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Traveling Down The Oregon Coast Highway 

(Reprint from News: June 11, 2001)

June 10, 2001

 

On June 8, 2001, and after two full months of preparation, I finally left Bellingham, Washington, for my two-month drive around the U.S.  As I drove south on Interstate 5 heading towards Seattle, I thought about how good it felt to be on the road again, just me and my truck.  

 

Driving through Seattle can be pretty nasty during rush hour, but I drove through around noon and before I knew it, I was on the other side.  South of Seattle, I cut over to U.S. Highway 101, which is my favorite highway in America.  The Washington section of 101 isn't that interesting, but the scenery improves considerably after you cross over the Columbia River Bridge and head into Astoria, Oregon, one of the most fascinating smaller towns in America. 

 

To kick off my trip around America, here's Roger Miller singing that classic, King of the Road.

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If I had had more time, I would've driven up to the Astoria column for its spectacular view of the Oregon coast.  Nope, all I had time for was a quick stop at the Astoria Fred Meyer grocery store to get stocked up with supplies.  From there, it was on to one of my favorite campgrounds at nearby Fort Stevens State Park, where I cooked up my favorite camping dinner:  bratwurst (i.e., "brats") and beans, certainly not the last time, I was sure, that I'd have a dinner of brats and beans on this trip.

 

The next morning, I drove a few miles over to Fort Clatsop, where Lewis and Clark spent a very soggy winter in 1805 after reaching the Pacific Ocean during their incredible overland journey from St. Louis.  After a couple hours there, I started heading down the spectacular Oregon Coast Highway, also known as U.S. Highway 101, and spent the next few days driving all 363 miles of the highway, enjoying every minute of it. 

 

I've driven this route dozens of times in my life but have never gotten tired of it.  The Oregon Coast is absolutely wonderful with its endless miles of sandy beaches and rocky headlands.  It's wonderful, that is, until you get stuck behind some slow-poke RV.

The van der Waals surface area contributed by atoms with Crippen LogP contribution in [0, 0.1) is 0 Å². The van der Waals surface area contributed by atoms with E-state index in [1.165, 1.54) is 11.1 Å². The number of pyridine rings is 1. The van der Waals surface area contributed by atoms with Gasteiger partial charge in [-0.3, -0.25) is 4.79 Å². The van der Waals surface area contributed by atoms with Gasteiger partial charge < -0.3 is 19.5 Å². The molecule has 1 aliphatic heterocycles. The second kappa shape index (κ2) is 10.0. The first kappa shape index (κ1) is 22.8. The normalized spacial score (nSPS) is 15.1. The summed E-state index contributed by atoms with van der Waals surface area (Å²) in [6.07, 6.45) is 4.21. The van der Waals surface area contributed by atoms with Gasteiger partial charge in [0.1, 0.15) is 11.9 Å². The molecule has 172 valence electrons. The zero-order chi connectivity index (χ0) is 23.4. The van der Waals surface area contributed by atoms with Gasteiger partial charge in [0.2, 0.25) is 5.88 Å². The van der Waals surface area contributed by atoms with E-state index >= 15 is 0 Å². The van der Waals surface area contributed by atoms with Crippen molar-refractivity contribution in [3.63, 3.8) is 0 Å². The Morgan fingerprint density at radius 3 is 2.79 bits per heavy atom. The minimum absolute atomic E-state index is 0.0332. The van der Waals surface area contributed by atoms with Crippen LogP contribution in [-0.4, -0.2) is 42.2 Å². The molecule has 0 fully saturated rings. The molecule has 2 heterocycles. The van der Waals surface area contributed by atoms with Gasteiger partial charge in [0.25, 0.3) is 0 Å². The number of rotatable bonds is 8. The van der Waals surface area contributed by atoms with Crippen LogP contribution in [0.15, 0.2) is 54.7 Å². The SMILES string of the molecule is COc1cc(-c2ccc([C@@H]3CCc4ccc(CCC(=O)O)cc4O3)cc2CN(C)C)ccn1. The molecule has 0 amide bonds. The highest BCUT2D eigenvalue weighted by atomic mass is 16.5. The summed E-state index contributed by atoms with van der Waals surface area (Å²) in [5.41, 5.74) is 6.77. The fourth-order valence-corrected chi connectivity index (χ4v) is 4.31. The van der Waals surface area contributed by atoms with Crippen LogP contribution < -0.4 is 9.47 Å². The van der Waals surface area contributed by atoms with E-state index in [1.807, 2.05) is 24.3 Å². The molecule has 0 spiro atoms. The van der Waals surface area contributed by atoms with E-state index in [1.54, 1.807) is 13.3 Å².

I've posted Highway 101 travel tips on the following pages:

 

       

Above left:  My sister Doti and my Dad in Bellingham, Washington.  I don't have many commitments in life -- no wife, kids, house, or pets -- but I do have some plants, which have apparently surrounded Doti.  She's been kind enough to care for them during my absence.

Above center:  The pleasant coastal town of South Bend, Washington on Highway 101.

Above right:  A freighter going out to sea at the mouth of the Columbia River, in northern Oregon.  That's Cape Disappointment, Washington on the far side.  This is where the Lewis and Clark expedition finally reached the Pacific Ocean in 1805 after traveling west for two years, noted in their journals with the words, "Ocian in View.  O the joy."

 

       

Above left:  Here's Fort Clatsop near present-day Astoria, Oregon, the 1805-06 winter home of the Lewis & Clark Expedition.   It rained almost every day during their 4-month stay at Fort Clatsop (imagine that, rain in Oregon!).  I followed the Lewis & Clark Trail from St. Louis to Portland during my vacation in 1998 and had a great time.

Above center:  Meriwether Lewis (left) and his Army buddy, William Clark.  Lewis was quiet and introspective while Clark was outgoing and gregarious.  Despite their differences, they got along well during their three-year journey.

Above right:  Camping at Fort Stevens State Park near the mouth of the Columbia River, during the first night of my trip.  I cooked up my favorite dinner here:  brats (pronounced "brots"), as in bratwurst.

 

       

Above left:   The bow section of the "Peter Iredale" at Fort Stevens State Park.  The Iredale was beached during a storm in 1906 with no loss of life.  Every time I visit, it's a little smaller.

Above center:  Ecola State Park on the northern Oregon coast.

Above right:  View of Otter Crest and the central Oregon Coast from Cape Foulweather.  The cape was sighted and named by the English explorer, Captain James Cook, in 1778.  Captain Cook is one of my heroes and I'll be running across his path again in Australia, I'm sure.

 

       

Above left:   The "world's smallest harbor" in Depoe Bay, Oregon.

Above center:  My truck and I taking a break at Yachats State Park.  For those non-Oregonians, it's pronounced "Yaw-hots."

Above right:  Probably the most photographed view on the Oregon coast, this is the Heceta Head lighthouse near Florence.

 

       

Above left:   Although the northern and southern Oregon coasts are rocky, the central coast is pretty sandy.  Enormous sand dunes here stretch for dozens of miles and are lots of fun to hike down (but not so fun to hike up).

Above center:  At the Dunes Overlook Trail, my favorite hike on the Oregon Coast. 

Above right Breakfast stop the next morning at Cape Sebastian, which offers one of the best views on the Oregon coast.

 

 

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